"Run where you'll be safe,
through the garden gates,
to the shelter of magnolias."
-The Hush Sound
Saturday, September 10, 2011
Circle of Friends
I don’t make friends easily. It’s not that I’m a hermit or no one likes me. Though I doubt I’ll ever win Miss Congeniality. But I’m not social. I’m horrible at small talk and meeting new people. I don’t mingle. Which is why I’ve met all of my friends through circumstance. Having to be in the same place for a certain amount of time and getting to know them. Not because I met them at a party once and exchanged phone numbers to get together again.
My circle of friends starts near Terre Haute. My best friend from home lives there with her husband and two children. About 20 years ago, we started hanging out in junior high because we were in the same classes and our families were close. She’s been there from virtually the beginning and probably knows me better than anyone ever could. Luckily, we don’t live too far apart and I see her a few times a year. Most recently at our high school reunion, and some shenanigans before and after.
Next stop is Indy where my sorority BFF lives with her husband and two children. We actually met in high school because she lived in a neighboring county and worked with one of my friends. But I didn’t really get to know her until senior year when we roomed together at college. We visit about twice a year during our “summits” where a small group of sisters get together at someone’s house for the weekend. And occasionally, we see each other in between if one of us happens to be in town. Her sister lives here, so that’s a bonus.
Head over to Louisville and you’ll find another one of my college besties along with her husband and two children. You see a pattern here? I met her freshman year when I went out for track. She was a sophomore and the only girl thrower who wasn’t exactly thrilled about me invading her turf. But that quickly changed when we spent some time together outside of practice. Let’s just say she and the boys introduced me to a side of college life I hadn’t seen before. And I’ve pretty much been enjoying it ever since. A group of us try to get together at least once a year, but I don’t see any of them as often as I should.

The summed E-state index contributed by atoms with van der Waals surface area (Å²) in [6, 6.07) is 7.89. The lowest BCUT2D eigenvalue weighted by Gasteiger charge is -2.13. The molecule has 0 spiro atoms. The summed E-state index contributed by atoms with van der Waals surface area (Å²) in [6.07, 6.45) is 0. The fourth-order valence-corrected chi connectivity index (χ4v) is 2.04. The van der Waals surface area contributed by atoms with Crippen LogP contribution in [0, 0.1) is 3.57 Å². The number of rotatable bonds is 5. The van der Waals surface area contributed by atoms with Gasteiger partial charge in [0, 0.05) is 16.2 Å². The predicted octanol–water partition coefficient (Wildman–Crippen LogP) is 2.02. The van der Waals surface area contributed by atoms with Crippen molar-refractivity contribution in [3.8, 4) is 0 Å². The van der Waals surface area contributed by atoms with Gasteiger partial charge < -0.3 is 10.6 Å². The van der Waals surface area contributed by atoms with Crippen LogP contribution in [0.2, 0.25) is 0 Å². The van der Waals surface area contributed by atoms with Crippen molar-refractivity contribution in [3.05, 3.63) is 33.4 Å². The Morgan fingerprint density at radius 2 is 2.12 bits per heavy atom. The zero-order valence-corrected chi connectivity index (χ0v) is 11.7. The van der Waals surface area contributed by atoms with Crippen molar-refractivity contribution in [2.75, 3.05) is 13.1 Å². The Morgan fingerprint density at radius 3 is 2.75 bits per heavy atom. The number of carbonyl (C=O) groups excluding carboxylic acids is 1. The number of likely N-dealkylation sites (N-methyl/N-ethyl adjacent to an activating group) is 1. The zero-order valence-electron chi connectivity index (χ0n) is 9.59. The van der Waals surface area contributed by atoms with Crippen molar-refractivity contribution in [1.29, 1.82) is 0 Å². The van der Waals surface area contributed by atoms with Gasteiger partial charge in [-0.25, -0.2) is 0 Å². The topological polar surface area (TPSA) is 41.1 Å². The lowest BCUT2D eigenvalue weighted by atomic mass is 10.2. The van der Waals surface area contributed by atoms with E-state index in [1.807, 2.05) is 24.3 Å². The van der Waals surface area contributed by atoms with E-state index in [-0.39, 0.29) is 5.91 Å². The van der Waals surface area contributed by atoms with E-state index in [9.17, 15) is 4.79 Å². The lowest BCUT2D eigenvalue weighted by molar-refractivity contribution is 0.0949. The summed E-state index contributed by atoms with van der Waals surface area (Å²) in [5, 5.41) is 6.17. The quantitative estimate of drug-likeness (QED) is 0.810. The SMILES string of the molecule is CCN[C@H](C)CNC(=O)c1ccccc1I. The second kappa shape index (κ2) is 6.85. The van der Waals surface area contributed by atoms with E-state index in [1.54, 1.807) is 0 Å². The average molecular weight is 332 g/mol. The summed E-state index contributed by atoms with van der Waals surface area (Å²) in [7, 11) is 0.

Further south, you’ll meet a single girl in Nashville who’s like a sister to me. I was married to her brother for a short time, so I guess I’ve known her for almost ten years now. We got acquainted during holidays, family gatherings and other events. She’s always been my counselor. Her ability to listen and give advice is quite unique. I can talk to her about all kinds of things: relationships, religion, careers, you name it. We try to meet up for lunch and/or shopping a few times a year. Though as I write this, I realize I haven’t seen her in a long time and I’ve had a note to call and catch up with her on my to-do list for several weeks now.
The circle ends with Evansville and my work friends. These are the people I see on a regular basis and who are most up to date with my life. Although with Facebook and this blog, pretty much anyone knows what’s going on with me. We often go out with 2 of my friends and their husbands for dinner and usually karaoke. In fact, that’s what we’re doing tonight. Each couple has a child so it all depends on getting babysitters. But it usually works out about once a month. I have other friends from when I used to work evenings that I don’t see much anymore. Sometimes breakfast plans can remedy that.
After writing this, it’s apparent I have plenty of friends. I just wonder if I’m settling for what’s in front of me instead of breaking out of my comfort zone. Am I being content with the people who have walked into my life instead of getting out there and meeting others? Should I open up the circle?
Then I realize I *do* make an effort. I work to keep the friends I have. It’s hard to stay in touch with people, even if they live in the same area, but especially if they’re out of town. I think I do a pretty good job of sending emails or getting on Facebook to check in, even make plans.
I’m not so good at picking up the phone. Unless it’s for texting. Digital correspondence is somehow way easier than calling. I still send cards in the mail for baby and bridal showers or weddings I can’t attend. But writing a letter? That’s a lost cause. No friend, old or new, wants to try to read my handwriting.